Shirley Bannister received the call at 6 a.m.
Bannister, nursing department chair at Midlands Technical College, answered the phone to find a former student on the line and in a panic.
“Her plight was, ‘I have no mask,’ ” Bannister said. “ ‘I’m in the trenches, and I have no mask.’ We got together and found some things to give to her to help her through that weekend. But I’ve heard from one or two students about how difficult it really is.”
Bannister is one of several area education professionals working to prepare soon-to-be nurses and health care workers in related fields amid the uncertainty of COVID-19.
As National Nurses Day, observed May 6, kicks off National Nurses Week, the numbers are sobering. As of May 4, 67,456 people in the U.S. had died of COVID-19, with the country reporting 1,152,372 cases, according to figures from the Centers for Disease Control and Prevention.
South Carolina had 6,757 confirmed COVID-19 cases and 283 deaths as of May 4, according to the S.C. Department of Health and Environmental Control, and 93 new cases, along with 13 deaths, were announced May 5. Richland County has been particularly hard-hit, with 977 confirmed and 6,007 estimated cases as of May 4. Those are the highest numbers in the state, which has a total of 41,507 suspected cases.
DHEC estimates the number of confirmed cases in S.C. to grow to 9,652 by May 23, a projection of almost 1,000 new cases a week. A free mobile testing clinic held May 5 in Darlington County screened 464 people, the agency said.
Adrian Stauffer, director of nursing at ECPI University in Columbia and a nurse for 15 years, has wrestled with her eight-year role as an educator while former students, including her daughter, battle the pandemic closer to the front lines.
“They’re faced with a lot of the realities that we’re seeing in the media,” Stauffer said. “For us (educators), it’s kind of like, do we go out into the field? Are we most useful being out there? But we have to remind ourselves that we have to be here for the students, because we’re being much more effective as instructors and helping prepare those students so that they can get out in the field.”
Stauffer, whose daughter works in a correctional facility in Arizona, and other health care educators had to shift their instructional model as the coronavirus closed campuses throughout the state. Experience usually obtained through hands-on hospital work morphed into clickable classes in online and virtual coursework as national standards adjusted to allow a higher percentage of clinical simulation.
“We had to move all online for classroom experiences, and we had to resort to virtual simulations to enhance the clinical learning that we would ordinarily have,” said Jeannette Andrews, dean of the University of South Carolina’s College of Nursing. “The state board of nursing allows us to utilize simulation to replace up to 50% of clinical learning if we need to. Because it (the pandemic) happened in the second half of the semester, we had enough clinical hours of experiential learning to really feel comfortable.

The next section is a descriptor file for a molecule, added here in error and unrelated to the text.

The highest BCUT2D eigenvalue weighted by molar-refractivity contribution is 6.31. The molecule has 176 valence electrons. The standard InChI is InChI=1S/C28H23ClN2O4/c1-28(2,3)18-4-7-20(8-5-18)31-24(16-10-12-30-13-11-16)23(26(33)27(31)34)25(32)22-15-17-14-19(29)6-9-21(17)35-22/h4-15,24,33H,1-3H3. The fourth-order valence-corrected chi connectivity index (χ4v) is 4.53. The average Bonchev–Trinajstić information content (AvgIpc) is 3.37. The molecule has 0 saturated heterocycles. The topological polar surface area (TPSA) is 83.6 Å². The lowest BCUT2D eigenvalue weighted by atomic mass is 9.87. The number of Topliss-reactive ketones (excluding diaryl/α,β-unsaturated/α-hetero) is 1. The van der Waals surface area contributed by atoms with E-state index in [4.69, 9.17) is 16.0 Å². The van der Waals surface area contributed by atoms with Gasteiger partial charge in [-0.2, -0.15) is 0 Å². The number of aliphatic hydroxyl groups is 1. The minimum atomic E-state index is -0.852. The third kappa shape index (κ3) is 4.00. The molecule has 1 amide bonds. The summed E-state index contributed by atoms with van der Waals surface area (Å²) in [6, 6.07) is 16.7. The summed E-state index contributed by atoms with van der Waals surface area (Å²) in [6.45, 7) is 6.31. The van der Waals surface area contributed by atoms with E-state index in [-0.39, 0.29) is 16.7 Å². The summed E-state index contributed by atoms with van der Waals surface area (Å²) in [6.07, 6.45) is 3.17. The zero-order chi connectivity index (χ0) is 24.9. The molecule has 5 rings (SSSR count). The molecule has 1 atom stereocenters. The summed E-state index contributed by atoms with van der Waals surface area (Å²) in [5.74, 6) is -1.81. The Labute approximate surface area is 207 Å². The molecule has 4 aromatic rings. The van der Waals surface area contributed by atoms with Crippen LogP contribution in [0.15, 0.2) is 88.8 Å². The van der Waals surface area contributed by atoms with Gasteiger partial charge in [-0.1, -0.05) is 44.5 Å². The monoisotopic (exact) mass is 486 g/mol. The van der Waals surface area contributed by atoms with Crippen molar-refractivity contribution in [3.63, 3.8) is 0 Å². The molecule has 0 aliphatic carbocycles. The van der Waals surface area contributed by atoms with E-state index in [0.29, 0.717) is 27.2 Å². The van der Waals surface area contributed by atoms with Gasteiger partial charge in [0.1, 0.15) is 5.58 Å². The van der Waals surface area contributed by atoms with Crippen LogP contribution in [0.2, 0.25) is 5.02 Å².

“We feel our graduates are ready. We’re just sharpening the tool now to ensure their readiness for practice, and we will graduate them on time.”
The College of Nursing averages around 120 graduates in May and 100 to 120 in December, along with 200 to 300 who’ve returned to become nurse practitioners or nurse administrators or to obtain a doctorate, each year, Andrews said. She said it’s crucial to graduate this year’s cohort, as well as keep classes behind those graduates on track, to avoid a worsening shortage.
South Carolina is one of four states in the country facing a nursing shortage expected to exceed 10,000 positions by 2030, according to the U.S. Health Resources and Services Administration. RegisteredNursing.org projected a shortage of 10,400 nurses in S.C. by 2030 as part of a need for registered nurses expected to grow by 12% from 2018 to 2028.
S.C. has more than 81,000 nurses, according to DHEC, which employees approximately 459 public health nurses at its health clinics.
“If we have delays in progressing students, or if during this time, some nurses who are on the front lines decide to exit the workforce … we don’t quite know what that’s going to look like, but we already know that there’s a shortage, and we’re trying to make sure that we can continue to produce an adequate supply to meet our patient demands in South Carolina in the future,” Andrews said.
So far, however, Andrews and other S.C. health care educators say that the pandemic is helping to drive growing enrollment numbers.
“We actually have a peak interest in nursing for really the first time in my history,” said Andrews, dean of USC’s nursing college since 2013. “Nurses have gotten such recognition and affirmation for their role, which often we’re invisible in the health system, or (people) don’t have quite the understanding of our role. This crisis has been very beneficial to show the world, really, how vital nurses are on the front line of giving care, during COVID and without COVID.
“It really has highlighted to society the importance of nurses and the role of nurses, and I can tell you in talking with our students who’ve not entered the clinical arena — lower-division freshmen and sophomore students — they’re ready to go. They’ve heeded the call to nursing, and they want to be there. They want to be on the front lines.”
Stauffer has seen a similar mindset at ECPI.
“All of my nurses had multiple offers before they were done. What’s been fantastic about it all is that they have been so raring to go,” she said. “You would think that they would have that fear, like, ‘Oh, I don’t know, I want to be a little hesitant,’ but they really haven’t. They have taken the call and are progressing forward because they want to get out in the field and be useful.”
One of those ECPI graduates is Taniquia Langley, who’s worked at Columbia’s Prisma Health Heart Hospital for three and a half years. With heart surgeries at a standstill as the coronavirus canceled most elective procedures, she has floated among other units, including the children’s hospital. She has seen doctors entering patients’ rooms less frequently and has noticed an increase in visible protective equipment, including N95 masks, when passing the ICU.